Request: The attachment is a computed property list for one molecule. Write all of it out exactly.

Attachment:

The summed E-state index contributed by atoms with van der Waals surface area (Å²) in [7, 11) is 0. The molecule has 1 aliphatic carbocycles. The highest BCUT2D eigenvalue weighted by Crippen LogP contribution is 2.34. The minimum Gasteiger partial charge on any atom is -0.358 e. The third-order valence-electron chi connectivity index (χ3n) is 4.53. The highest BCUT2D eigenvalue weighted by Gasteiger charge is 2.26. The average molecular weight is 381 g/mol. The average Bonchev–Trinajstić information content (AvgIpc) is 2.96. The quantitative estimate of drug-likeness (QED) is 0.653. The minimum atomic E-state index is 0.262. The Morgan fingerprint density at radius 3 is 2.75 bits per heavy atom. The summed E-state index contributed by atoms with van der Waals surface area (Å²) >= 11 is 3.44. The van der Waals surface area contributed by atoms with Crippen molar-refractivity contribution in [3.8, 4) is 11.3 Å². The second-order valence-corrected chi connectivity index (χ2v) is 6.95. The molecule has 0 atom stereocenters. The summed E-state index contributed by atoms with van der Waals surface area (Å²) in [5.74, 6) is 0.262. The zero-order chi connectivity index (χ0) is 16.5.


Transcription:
The summed E-state index contributed by atoms with van der Waals surface area (Å²) in [7, 11) is 0. The molecule has 1 aliphatic carbocycles. The highest BCUT2D eigenvalue weighted by Crippen LogP contribution is 2.34. The minimum Gasteiger partial charge on any atom is -0.358 e. The third-order valence-electron chi connectivity index (χ3n) is 4.53. The highest BCUT2D eigenvalue weighted by Gasteiger charge is 2.26. The average molecular weight is 381 g/mol. The average Bonchev–Trinajstić information content (AvgIpc) is 2.96. The quantitative estimate of drug-likeness (QED) is 0.653. The minimum atomic E-state index is 0.262. The Morgan fingerprint density at radius 3 is 2.75 bits per heavy atom. The summed E-state index contributed by atoms with van der Waals surface area (Å²) >= 11 is 3.44. The van der Waals surface area contributed by atoms with Crippen molar-refractivity contribution in [3.8, 4) is 11.3 Å². The second-order valence-corrected chi connectivity index (χ2v) is 6.95. The molecule has 0 atom stereocenters. The summed E-state index contributed by atoms with van der Waals surface area (Å²) in [5.74, 6) is 0.262. The zero-order chi connectivity index (χ0) is 16.5.